On Assignment
A Call to Care on the Frontlines
In our Nurses’ Day special, we meet two SCDF officers who began their lifesaving journey as nurses.

Sergeant (SGT) Muhammad Durrani Bin Johari and Lieutenant (LTA) Rafidah Ibrahim of the Singapore Civil Defence Force (SCDF) both come from families of nurses. Trained as nurses themselves, they are now proud to serve as SCDF officers. We spoke to them to find out why they answered the call to care on the frontlines.

Home Team News SCDF Nurses Day 01
Lifesavers at heart: Switching out their nurse uniforms for Paramedic blues are SGT Durrani and LTA Rafidah. PHOTO: Jermaine Ting

Tell us about your work with the SCDF.
SGT Durrani: I’m an Emergency Medical Services (EMS) Section Commander at Paya Lebar Fire Station.

LTA Rafidah: And I’m an EMS Team Leader at 2nd Division, SCDF.

Why did you choose to become a lifesaver?

SGT Durrani: I was an Engineering student originally, but the prospect of nursing came to me while I was caring for my family members; my dad had a heart attack and I accompanied him for his follow-up appointments, while my aunt was diabetic.

During my NS (National Service) days with SCDF, I had the opportunity to be attached to an ambulance, and that’s when my interest was sparked. After NS, I worked as a nurse for four years. I was really keen to do more so I volunteered with the Civil Defence Auxiliary Unit and later became an SCDF officer.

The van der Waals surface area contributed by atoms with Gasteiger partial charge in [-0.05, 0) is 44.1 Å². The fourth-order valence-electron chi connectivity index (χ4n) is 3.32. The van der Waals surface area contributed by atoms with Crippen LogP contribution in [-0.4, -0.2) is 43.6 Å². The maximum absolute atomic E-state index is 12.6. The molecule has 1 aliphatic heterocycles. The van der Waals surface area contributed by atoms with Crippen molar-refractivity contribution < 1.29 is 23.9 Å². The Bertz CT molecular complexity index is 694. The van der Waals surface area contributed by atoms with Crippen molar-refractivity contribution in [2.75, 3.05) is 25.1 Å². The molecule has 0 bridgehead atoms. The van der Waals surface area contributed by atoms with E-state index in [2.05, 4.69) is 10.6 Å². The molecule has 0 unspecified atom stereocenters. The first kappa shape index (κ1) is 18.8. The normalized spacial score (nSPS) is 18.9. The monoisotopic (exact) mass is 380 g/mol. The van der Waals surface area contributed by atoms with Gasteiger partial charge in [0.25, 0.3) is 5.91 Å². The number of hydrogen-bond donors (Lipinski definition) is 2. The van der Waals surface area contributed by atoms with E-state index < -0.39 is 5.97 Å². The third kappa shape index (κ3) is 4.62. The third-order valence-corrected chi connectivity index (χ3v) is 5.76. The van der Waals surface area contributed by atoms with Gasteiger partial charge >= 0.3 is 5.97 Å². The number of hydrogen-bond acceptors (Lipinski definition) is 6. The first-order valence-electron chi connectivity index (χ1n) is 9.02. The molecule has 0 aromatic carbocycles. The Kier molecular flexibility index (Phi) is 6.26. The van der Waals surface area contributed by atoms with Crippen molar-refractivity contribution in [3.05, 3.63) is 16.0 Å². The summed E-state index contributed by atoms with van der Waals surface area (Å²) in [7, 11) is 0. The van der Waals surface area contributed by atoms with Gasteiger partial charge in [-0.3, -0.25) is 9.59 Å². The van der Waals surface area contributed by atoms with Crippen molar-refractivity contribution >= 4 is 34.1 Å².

LTA Rafidah: I came across an opening for SCDF Paramedics after my graduation. I felt that the work was similar to what I’d learnt in nursing. So here I am, after 20 years!

What’s the difference between being a Paramedic and a Nurse?
LTA Rafidah: The roles require similar professional skills, but as Paramedics, I think we’re more garang (bold) due to the situations and environments we find ourselves in. When we respond to an emergency call, we’re also on our own.

Home Team News SCDF Nurses Day 03
Always ready: Ensuring their lifesaving equipment is in good condition – that’s one of the many responsibilities of an EMS Section Commander. PHOTO: Jermaine Ting

Tell us something about being a Paramedic that people don’t necessarily know.
SGT Durrani: We’re trained to deliver babies, anytime, anywhere; it doesn’t matter if we’re inside an elevator or travelling along the expressway.

LTA Rafidah:
We’re based at fire stations, not hospitals.

Share some of the challenges of being a Paramedic.
LTA Rafidah: For many of us, it’s not attending to the patient that’s most challenging, but managing the patient’s immediate family, or members of the public. They may become emotional because they too want the best for the patient.

SGT Durrani: This is especially so if the family members are elderly or very young. To reassure them, we may decide to involve them in the treatment process, for example by asking them to assist us by passing us items we need. This way, they’re also aware of what we’re trying to do.

What qualities must Paramedics possess?
LTA Rafidah: We need to put ourselves in the shoes of those we help, in order to connect with them and their family members. If we can’t make this connection, it may be harder to get vital information to treat patients.

SGT Durrani:
Empathy and the ability to stay calm. If you have a passion to serve, this is the job for you.
© 2019 Ministry of Home Affairs, Singapore. All Rights Reserved.

  1. by Ashley Tuen
  2. 31 July 2019
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